Written by Caitlin Cruz
Edited by Issa Napon
I’ve spent most of my life moving back and forth between two places. I was born in Phoenix, moved to Nebraska and we spent time in the summer and major holidays in Phoenix. While other vacations and family outings took us to relatives around the country, my family always returned to the Valley. When I was looking at university, I never anticipated I would again be returning to Phoenix – but here I am. It wasn’t until I was twenty that I lived in a completely new place, a place where I knew zero people.
After my last final of sophomore year, I loaded my life into my PT Cruiser and drove east on Interstate 10 toward New Orleans, La. In December, I accepted an internship with The Times-Picayune, New Orleans then-only daily newspaper. It’s a great paper known for its high penetration rate (percentage of the population that reads the content) and made famous by the honest and visceral coverage of the destruction of Hurricane Katrina. It was a great experience, but the paper wasn’t the life-changing part of that summer.
The city of New Orleans was the life-changing part. This city full of decadence and the kindest people you could ever meet changed everything.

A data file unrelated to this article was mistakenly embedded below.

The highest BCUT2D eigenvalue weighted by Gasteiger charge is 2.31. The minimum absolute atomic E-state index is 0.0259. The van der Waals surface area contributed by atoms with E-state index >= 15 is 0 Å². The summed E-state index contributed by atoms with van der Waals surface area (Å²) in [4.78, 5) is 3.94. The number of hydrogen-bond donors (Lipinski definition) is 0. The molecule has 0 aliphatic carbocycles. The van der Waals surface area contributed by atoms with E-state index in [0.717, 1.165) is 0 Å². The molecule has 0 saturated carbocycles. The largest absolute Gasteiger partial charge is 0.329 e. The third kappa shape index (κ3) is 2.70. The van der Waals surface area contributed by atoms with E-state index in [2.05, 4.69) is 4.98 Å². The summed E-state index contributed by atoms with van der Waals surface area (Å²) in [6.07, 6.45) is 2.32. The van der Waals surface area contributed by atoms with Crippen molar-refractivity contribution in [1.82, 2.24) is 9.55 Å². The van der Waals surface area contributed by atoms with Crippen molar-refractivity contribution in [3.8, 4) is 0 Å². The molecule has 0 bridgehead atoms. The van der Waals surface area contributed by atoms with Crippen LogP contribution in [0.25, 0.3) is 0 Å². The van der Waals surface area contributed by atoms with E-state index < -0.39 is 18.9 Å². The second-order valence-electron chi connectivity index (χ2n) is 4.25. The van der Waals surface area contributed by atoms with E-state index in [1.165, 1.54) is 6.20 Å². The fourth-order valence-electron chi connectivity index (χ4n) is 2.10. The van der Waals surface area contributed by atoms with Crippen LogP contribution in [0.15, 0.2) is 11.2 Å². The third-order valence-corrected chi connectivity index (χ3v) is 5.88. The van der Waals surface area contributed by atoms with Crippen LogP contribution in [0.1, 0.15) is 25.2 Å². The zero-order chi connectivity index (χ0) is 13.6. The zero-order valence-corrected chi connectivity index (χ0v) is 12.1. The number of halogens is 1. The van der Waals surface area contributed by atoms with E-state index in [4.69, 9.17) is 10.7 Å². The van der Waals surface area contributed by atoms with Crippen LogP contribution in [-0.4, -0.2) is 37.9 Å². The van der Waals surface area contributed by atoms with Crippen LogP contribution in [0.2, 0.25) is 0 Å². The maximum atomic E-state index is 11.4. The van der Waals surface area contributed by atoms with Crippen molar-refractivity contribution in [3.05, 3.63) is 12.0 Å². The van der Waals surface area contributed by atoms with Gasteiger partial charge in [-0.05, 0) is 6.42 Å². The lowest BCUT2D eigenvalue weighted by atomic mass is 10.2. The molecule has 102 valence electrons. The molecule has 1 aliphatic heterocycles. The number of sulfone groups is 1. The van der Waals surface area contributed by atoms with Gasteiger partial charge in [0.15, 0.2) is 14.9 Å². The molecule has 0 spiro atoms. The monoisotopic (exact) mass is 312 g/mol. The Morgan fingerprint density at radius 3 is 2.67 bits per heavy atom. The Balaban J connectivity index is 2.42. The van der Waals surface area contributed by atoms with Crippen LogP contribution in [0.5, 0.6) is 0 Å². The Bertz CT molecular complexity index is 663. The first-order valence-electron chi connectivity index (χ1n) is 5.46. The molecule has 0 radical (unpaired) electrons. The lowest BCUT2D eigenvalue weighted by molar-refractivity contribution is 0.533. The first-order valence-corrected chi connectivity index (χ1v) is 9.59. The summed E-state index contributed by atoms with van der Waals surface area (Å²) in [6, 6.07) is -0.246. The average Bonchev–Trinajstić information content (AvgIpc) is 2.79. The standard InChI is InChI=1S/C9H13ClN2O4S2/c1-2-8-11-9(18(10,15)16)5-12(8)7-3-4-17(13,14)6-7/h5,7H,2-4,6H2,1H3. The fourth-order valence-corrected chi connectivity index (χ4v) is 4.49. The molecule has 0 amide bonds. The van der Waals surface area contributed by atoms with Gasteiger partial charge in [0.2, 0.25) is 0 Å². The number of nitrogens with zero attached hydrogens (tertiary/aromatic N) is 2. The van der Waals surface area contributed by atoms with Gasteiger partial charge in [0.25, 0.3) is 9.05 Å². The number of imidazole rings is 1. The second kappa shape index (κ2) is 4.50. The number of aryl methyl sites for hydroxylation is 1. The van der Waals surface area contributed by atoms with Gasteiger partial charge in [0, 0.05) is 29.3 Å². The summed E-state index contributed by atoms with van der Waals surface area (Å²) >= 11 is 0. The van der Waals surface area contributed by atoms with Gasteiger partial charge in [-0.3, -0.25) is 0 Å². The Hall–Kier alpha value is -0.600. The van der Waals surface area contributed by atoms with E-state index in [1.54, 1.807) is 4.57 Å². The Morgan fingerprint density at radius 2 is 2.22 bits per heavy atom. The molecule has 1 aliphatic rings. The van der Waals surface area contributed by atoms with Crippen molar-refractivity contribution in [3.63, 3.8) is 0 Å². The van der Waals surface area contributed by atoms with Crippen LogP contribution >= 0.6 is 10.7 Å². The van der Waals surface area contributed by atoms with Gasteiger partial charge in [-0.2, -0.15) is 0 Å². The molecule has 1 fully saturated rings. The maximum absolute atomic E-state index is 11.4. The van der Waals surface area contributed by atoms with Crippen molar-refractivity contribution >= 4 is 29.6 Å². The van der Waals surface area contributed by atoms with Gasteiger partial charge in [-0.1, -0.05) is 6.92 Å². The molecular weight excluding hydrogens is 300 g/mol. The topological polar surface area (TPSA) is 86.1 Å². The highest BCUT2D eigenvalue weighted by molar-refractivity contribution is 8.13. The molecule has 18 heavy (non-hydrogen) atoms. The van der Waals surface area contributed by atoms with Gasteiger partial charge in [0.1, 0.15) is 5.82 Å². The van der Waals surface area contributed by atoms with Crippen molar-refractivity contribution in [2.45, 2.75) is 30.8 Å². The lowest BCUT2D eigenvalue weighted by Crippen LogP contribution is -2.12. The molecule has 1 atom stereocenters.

I realized that my picky eating habits were no way to go through life. Every oyster, barbeque rib, beignet and poboy sandwich deserved my undivided attention and the first bite to be my new favorite food.
I realized how lucky I was when I walked through parts of the Lower Ninth Ward. You should never underestimate the destruction of Mother Nature.
I realized I loved walking into a venue alone and walking out with friends.
I realized I liked running miles through the humidity along the route of the street car, feeling like it was the city itself making me stronger.
I realized I wanted to tell people’s stories no matter the cost. Even if it meant meager pay.
I realized you could fall in love for a night, or just for an hour.
I realized strangers can be your godsend – instead of something to recoil from – when my car broke down about an hour outside the city.
I realized the forgiving nature of a daily rain. I learned to love the predictability of an afternoon thunderstorm.
New Orleans is a completely different part of America. I still don’t know if I actually consider it a part of the continental United States – it’s just so different.
And so, so amazing.